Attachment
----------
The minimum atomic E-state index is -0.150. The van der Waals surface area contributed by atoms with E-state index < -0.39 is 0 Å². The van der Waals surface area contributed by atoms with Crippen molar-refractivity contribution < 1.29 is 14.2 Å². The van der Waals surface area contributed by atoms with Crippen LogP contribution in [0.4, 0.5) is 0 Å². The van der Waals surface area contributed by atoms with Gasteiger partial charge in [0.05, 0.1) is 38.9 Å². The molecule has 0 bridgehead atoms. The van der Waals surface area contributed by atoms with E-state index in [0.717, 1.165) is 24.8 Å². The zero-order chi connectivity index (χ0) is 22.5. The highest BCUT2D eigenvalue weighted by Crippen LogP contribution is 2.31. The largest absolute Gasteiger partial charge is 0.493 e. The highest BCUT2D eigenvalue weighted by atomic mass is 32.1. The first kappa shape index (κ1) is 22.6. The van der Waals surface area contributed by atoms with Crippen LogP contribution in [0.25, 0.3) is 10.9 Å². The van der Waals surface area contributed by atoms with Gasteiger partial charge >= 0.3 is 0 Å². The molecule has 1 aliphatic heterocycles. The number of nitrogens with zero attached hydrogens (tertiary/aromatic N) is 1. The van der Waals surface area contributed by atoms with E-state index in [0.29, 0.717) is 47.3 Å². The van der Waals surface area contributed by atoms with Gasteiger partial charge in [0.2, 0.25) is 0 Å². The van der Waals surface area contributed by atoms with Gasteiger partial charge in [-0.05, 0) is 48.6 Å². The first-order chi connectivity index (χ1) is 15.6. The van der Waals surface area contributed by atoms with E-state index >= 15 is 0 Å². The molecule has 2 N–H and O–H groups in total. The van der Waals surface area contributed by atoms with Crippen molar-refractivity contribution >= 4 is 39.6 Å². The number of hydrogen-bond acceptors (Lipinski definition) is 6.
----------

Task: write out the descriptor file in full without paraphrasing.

The minimum atomic E-state index is -0.150. The van der Waals surface area contributed by atoms with E-state index < -0.39 is 0 Å². The van der Waals surface area contributed by atoms with Crippen molar-refractivity contribution < 1.29 is 14.2 Å². The van der Waals surface area contributed by atoms with Crippen LogP contribution in [0.4, 0.5) is 0 Å². The van der Waals surface area contributed by atoms with Gasteiger partial charge in [0.05, 0.1) is 38.9 Å². The molecule has 0 bridgehead atoms. The van der Waals surface area contributed by atoms with E-state index in [0.717, 1.165) is 24.8 Å². The zero-order chi connectivity index (χ0) is 22.5. The highest BCUT2D eigenvalue weighted by Crippen LogP contribution is 2.31. The largest absolute Gasteiger partial charge is 0.493 e. The highest BCUT2D eigenvalue weighted by atomic mass is 32.1. The first kappa shape index (κ1) is 22.6. The van der Waals surface area contributed by atoms with Crippen LogP contribution in [0.25, 0.3) is 10.9 Å². The van der Waals surface area contributed by atoms with Gasteiger partial charge >= 0.3 is 0 Å². The molecule has 1 aliphatic heterocycles. The number of nitrogens with zero attached hydrogens (tertiary/aromatic N) is 1. The van der Waals surface area contributed by atoms with E-state index in [0.29, 0.717) is 47.3 Å². The van der Waals surface area contributed by atoms with Gasteiger partial charge in [0.2, 0.25) is 0 Å². The van der Waals surface area contributed by atoms with Gasteiger partial charge in [-0.05, 0) is 48.6 Å². The first-order chi connectivity index (χ1) is 15.6. The van der Waals surface area contributed by atoms with E-state index >= 15 is 0 Å². The molecule has 2 N–H and O–H groups in total. The van der Waals surface area contributed by atoms with Crippen molar-refractivity contribution >= 4 is 39.6 Å². The number of hydrogen-bond acceptors (Lipinski definition) is 6.